• wrote that “the two greatest tragedies in our country — slavery and abortion — relied on similar reasoning and activist justices at the U.S. Supreme Court, first in the Dred Scott decision, and later in Roe.”

Aside from the substance of his beliefs, the manner in which he has communicated them are not even close to appropriate for someone now seeking to be a federal judge. He engaged in political debate through a blog, Elephants in the Bluegrass. But he hid behind a pseudonym as he wrote extremely venomous pieces that go far beyond ordinary boundaries. We do not require nominees to behave as judges at times when they were not on the bench. But we do require them to act with a modicum of decency and self-restraint. Bush has not done this. The only reason his writings have come to light is that he was forced to disclose them in response to the Judiciary Committee’s questionnaire.

For instance, he blogged that the veterans group VoteVets is “verminous.” He trafficked in birtherism, with frequent comments about Obama and Kenya.

He referred to President Obama as “Barry,” a term of derision used by those with the most vitriolic and raging hatred of the president. The contempt for the president is palpable, as is the disrespect for the presidency itself. It strains credulity to imagine someone who shows such burning contempt suddenly becoming a disinterested judge whose opinions of the president have no impact on his thinking.

In a blog post reporting on his experiences at the first day of the 2016 Republican Convention, he treated a scenario associated with dictatorships as if it were nothing. He wrote about cheers for the police. He mentioned that they had removed a protester. He criticized last-minute efforts to deny Trump the nomination. He wrote about parking spaces and costs. As he moved swiftly from one topic to another, he mentioned a woman at the convention who had voted for Bernie Sanders because she hated Hillary Clinton. And then he wrote:

Maybe hating Hillary so much will win this election. That certainly was the theme for many of the speakers last night. A Gold Star mother seethed in contempt for what she said were Hillary’s lies to her about the circumstances of her son’s death. In a night when a former fashion model would be the keynote speaker, debate raged over whether Hillary would look better wearing pantsuits in orange or black stripes.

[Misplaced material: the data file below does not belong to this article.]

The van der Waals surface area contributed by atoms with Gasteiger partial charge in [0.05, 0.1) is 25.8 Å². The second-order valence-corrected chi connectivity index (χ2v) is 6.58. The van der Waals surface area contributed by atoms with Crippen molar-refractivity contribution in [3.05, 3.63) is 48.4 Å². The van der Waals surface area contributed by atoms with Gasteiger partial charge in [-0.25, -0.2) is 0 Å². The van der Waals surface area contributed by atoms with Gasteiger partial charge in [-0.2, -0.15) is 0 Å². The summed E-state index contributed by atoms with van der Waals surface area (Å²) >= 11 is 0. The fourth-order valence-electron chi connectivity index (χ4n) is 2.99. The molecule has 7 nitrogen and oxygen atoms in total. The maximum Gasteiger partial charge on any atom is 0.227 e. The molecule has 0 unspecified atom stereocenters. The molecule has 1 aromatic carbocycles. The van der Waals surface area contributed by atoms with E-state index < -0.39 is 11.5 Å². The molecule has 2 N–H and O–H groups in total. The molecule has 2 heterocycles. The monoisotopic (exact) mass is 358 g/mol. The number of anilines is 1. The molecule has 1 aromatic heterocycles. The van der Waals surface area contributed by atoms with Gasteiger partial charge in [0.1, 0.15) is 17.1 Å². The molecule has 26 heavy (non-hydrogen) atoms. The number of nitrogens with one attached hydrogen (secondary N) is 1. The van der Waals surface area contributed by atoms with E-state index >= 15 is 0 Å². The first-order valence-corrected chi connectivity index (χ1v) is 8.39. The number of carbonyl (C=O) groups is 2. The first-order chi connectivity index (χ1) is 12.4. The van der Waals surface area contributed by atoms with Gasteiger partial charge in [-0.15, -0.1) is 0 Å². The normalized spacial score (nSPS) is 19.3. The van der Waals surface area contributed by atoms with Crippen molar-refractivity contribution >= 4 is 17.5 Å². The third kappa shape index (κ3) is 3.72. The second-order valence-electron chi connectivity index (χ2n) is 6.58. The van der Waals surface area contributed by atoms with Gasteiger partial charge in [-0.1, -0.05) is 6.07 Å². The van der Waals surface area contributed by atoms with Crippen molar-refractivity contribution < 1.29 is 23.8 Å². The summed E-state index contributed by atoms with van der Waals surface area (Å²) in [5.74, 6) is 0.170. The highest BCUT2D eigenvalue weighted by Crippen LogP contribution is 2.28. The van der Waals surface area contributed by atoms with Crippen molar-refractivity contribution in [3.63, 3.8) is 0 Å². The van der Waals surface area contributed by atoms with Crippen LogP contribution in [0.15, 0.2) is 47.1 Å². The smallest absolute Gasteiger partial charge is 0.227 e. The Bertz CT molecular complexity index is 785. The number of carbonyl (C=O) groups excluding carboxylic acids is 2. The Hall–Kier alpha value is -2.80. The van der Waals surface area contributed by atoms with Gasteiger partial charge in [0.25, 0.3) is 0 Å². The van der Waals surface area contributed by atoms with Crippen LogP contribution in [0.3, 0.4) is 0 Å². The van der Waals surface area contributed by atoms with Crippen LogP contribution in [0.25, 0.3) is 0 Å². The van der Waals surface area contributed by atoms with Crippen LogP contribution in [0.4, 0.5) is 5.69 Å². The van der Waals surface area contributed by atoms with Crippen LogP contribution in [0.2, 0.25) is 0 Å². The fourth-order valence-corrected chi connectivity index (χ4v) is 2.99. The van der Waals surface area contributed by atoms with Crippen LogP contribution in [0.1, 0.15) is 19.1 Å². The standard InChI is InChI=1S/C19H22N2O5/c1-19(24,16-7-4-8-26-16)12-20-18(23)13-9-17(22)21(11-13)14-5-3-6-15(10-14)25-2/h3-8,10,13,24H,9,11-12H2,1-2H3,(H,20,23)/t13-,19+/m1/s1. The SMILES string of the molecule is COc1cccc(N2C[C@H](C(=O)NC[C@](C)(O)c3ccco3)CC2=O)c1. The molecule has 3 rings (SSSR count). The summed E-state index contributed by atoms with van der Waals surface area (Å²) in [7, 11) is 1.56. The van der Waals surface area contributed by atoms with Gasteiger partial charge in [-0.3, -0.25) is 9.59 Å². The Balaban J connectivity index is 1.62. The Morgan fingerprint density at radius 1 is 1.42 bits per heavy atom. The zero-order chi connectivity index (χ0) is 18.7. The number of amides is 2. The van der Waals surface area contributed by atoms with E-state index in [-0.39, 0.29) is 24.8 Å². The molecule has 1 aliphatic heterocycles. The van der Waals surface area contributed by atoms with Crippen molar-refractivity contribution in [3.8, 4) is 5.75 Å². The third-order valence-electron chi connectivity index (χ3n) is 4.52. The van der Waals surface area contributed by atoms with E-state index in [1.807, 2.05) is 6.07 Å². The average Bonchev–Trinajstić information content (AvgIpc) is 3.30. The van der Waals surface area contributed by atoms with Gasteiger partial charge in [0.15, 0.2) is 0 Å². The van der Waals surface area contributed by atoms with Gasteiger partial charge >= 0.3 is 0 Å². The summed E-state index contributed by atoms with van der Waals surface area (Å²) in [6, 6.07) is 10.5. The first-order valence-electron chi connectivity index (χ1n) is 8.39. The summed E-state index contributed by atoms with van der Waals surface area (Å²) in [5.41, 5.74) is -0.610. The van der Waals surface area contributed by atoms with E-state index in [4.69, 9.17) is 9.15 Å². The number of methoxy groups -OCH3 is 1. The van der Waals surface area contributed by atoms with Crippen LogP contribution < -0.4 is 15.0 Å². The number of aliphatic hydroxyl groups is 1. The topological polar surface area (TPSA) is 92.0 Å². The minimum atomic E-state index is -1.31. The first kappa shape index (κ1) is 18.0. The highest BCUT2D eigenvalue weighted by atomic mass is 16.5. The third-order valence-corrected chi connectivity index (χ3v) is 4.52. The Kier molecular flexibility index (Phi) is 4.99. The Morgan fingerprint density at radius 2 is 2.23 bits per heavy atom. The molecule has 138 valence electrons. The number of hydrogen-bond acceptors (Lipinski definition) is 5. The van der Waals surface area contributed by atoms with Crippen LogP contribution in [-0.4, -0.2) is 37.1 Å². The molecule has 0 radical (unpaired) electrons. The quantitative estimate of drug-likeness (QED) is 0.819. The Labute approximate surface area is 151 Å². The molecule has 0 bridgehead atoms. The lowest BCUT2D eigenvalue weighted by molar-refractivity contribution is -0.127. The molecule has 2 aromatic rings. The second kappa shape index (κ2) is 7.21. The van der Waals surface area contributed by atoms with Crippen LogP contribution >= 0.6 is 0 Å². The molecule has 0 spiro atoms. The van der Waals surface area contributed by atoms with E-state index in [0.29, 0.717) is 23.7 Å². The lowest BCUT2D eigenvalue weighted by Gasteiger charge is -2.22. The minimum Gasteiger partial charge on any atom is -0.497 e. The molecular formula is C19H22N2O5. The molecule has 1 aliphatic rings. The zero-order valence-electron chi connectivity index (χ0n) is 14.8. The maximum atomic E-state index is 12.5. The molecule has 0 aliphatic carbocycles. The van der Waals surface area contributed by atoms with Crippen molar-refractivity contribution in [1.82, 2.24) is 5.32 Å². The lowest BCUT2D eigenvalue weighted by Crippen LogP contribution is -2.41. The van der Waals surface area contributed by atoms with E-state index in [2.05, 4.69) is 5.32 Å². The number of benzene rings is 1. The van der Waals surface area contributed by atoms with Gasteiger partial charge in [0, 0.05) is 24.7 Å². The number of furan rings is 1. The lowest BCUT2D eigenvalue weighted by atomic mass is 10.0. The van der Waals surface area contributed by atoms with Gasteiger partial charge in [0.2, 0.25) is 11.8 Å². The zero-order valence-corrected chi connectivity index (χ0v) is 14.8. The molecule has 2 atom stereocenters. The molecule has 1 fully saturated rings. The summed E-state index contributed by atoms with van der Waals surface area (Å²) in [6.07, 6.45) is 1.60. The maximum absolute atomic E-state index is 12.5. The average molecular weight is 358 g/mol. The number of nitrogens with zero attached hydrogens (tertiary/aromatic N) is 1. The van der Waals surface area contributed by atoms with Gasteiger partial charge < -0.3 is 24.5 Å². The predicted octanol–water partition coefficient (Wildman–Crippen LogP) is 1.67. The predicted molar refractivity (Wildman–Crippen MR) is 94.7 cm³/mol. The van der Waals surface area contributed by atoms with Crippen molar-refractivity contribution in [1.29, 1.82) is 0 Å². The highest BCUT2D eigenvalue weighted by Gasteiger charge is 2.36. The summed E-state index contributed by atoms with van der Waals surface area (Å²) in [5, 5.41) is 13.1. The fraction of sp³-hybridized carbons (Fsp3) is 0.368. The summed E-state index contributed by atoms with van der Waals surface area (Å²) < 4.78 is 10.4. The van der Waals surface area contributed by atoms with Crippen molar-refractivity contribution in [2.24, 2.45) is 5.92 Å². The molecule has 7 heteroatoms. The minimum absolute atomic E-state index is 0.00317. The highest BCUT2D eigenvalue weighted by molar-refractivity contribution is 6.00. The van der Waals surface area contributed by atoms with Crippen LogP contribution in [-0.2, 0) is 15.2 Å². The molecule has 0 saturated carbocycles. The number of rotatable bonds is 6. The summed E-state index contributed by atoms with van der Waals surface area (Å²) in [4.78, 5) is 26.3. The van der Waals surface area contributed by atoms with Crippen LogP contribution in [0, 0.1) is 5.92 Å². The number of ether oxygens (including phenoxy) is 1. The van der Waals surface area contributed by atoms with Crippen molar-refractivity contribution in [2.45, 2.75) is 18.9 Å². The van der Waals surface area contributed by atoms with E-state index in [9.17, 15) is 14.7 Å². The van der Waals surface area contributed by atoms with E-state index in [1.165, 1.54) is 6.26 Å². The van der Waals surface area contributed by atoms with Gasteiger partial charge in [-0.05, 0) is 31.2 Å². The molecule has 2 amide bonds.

He immediately moved on to how boring the next speakers were.

His lighthearted comment about what type of clothes Clinton should wear in prison, then breezily moving on to another subject, makes it unmistakably clear that he is untroubled by the dangerous and unprecedented threat to imprison his party leader’s main political opponent. No one who was as undisturbed by this as Bush was could ever be entrusted with our First Amendment rights.

Political activity does not disqualify someone from judicial service. But the manner in which they engage in that activity reveals their character, and Bush’s disqualifies him. A party in his courtroom would have no reason to expect that they would be treated fairly and impartially. But that expectation and its fulfillment are what give legitimacy to the federal courts and are why all parties accept the judiciary’s final decisions, win or lose.

It is hard to imagine why Bush was even nominated, unless the White House and his main sponsor, Senator McConnell, were unaware of the secret blog posts. But now they, members of the Judiciary Committee, and members of the entire Senate are aware. And they provide ample cause to reject Bush’s nomination, if it is not withdrawn.

It is also important to note that lifetime seats on all lower federal courts, but particularly the circuit courts, warrant careful consideration by members of the Senate Judiciary Committee. It is, for that reason that the Senate Judiciary Committee has traditionally scheduled hearings on only one circuit nominee at a time. Unfortunately, Chairman Grassley has inexplicably broken with committee tradition and scheduled two circuit court nominees for the same hearing, Bush and Eleventh Circuit nominee Kevin Newsome. Such stacked hearings are incompatible with the due diligence necessary for fair consideration of each of these critical nominees and should not be permitted.

In light of Mr. Bush’s extreme ideology and his apparent inability to be a fair and impartial arbiter of the law, we urge you to reject his confirmation.

Sincerely,

Marge Baker

Executive Vice President for Policy and Program